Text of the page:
However, Herman Manyora, a Political Analyst said that it is extremely remote that Dr Ruto, who has been planning and investing in his presidential bid since 2013, would give the ticket to another person. “In politics, they say everything is possible. While it is possible that Dr Ruto could pass the baton to Mr Mudavadi in case he is cornered, it is still too early to say given the investment and time Dr Ruto has put in his campaign for the last five years,” he said.

Mr Manyora believes that the reason why Dr Ruto reached out to Mr Mudavadi was simply on the basis of optics, to give the psychological impression that Dr Ruto is doing well and attracting the unlikely.

Yet, there are similarities between Dr Ruto in 2022 and Mr Odinga in 2002. Mr Odinga, who had engineered rebellion within Moi’s Kenya African National Union (Kanu) after being detained by Moi for nine years, knew very well that the continuation of Kanu meant another stint in detention. He, therefore, went behind other aspirants in the opposition such as Simeon Nyachae, former vice-president Kalonzo Musyoka, and Prof George Saitoti to surprisingly declare “Kibaki Tosha” (Kibaki fits the bill) at a public rally at Nairobi’s biggest recreational grounds—Uhuru Park. Mr Kibaki won.

Dr Ruto is facing serious opposition from his boss, President Kenyatta, who has threatened to reveal how he has been undermining him for the last ten years. Mr Odinga has also publicly said that he would jail Dr Ruto should he come to power because of the many allegations of corruption that have been linked to the Deputy President.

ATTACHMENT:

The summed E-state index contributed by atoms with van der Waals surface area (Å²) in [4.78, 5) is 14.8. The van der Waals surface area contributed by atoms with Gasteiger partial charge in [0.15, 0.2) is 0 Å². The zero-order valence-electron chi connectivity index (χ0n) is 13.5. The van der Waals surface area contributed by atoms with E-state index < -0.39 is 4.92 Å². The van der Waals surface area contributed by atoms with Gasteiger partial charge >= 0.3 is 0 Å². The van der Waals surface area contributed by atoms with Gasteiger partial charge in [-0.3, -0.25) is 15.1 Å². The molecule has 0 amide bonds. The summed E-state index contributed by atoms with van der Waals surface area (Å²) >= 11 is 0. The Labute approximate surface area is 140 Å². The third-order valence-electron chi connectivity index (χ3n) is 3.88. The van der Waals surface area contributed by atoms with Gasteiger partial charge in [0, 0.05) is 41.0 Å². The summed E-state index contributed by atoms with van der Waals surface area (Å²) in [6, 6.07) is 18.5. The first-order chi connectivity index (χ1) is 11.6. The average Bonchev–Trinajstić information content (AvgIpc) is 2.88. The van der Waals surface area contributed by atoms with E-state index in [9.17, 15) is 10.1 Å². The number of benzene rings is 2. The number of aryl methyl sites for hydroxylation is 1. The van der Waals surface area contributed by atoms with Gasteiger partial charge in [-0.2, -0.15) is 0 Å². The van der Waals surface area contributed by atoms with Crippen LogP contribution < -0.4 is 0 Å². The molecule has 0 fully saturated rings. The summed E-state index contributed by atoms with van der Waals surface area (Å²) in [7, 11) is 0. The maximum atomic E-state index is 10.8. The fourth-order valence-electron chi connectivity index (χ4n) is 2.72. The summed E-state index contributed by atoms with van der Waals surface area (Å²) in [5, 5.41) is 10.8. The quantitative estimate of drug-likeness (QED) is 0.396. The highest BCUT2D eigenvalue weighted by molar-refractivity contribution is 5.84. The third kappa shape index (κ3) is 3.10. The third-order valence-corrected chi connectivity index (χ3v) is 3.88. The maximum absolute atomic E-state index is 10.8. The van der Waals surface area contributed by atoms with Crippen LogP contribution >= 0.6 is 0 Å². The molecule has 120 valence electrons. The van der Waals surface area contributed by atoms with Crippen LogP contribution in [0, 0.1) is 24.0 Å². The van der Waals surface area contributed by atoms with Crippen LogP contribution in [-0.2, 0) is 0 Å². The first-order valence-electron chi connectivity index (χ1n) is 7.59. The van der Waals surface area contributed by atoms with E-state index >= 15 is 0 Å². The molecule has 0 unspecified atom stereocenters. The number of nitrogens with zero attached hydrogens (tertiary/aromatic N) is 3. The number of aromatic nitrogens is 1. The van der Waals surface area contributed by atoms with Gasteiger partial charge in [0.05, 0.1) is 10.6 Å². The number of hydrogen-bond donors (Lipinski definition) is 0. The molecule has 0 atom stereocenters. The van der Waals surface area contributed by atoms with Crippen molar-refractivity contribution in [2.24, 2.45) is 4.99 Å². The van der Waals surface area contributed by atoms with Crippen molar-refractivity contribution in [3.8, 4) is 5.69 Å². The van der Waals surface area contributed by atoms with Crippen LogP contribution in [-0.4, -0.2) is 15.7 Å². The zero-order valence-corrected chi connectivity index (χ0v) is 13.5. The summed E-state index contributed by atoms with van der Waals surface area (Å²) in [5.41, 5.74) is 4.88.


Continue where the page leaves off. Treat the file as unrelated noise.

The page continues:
Dr Anangwe conceded that Dr Ruto is taking Mr Odinga’s threats seriously, given that he faced a similar situation in 2012 when he and President Kenyatta were charged with crimes against humanity at the International Criminal Court (ICC) following the 2007/08 post-election violence. The case against President Kenyatta was dropped while that of Dr Ruto was withdrawn by the former ICC prosecutor, Fatou Bensouda, due to witness interference and lack of cooperation by the Kenyan government.

The question as to why Dr Ruto would reach out to Mr Mudavadi still lingers on.

Mr Mudavadi contested for the presidency in 2013 and received 483, 981 votes, which amounted to 3.96 percent. Following the January 23 NDC that Mr Mudavadi had dubbed as “earthquake”, Mr Mudavadi has experienced considerable backlash from his Western region for associating with Dr Ruto—which gave the impression that he had abandoned his presidential quest. This forced the ANC on January 25 to release a statement that Mr Mudavadi will still be on the ballot on August 9 regardless of the recent announcement of a collaboration with Dr Ruto.

Omboko Milemba, ANC MP for Emuhaya Constituency, stated that Mudavadi's path to the presidency is on track, as the NDC only gave the party leader the mandate to seek friends, but the party has resolved that he will not settle for anything less than the presidency. Already, Mr Mudavadi’s ANC and Mr Wetangula’s Ford-Kenya have gained after Dr Ruto agreed that his UDA will not field candidates in some areas of Western region who they hold sway.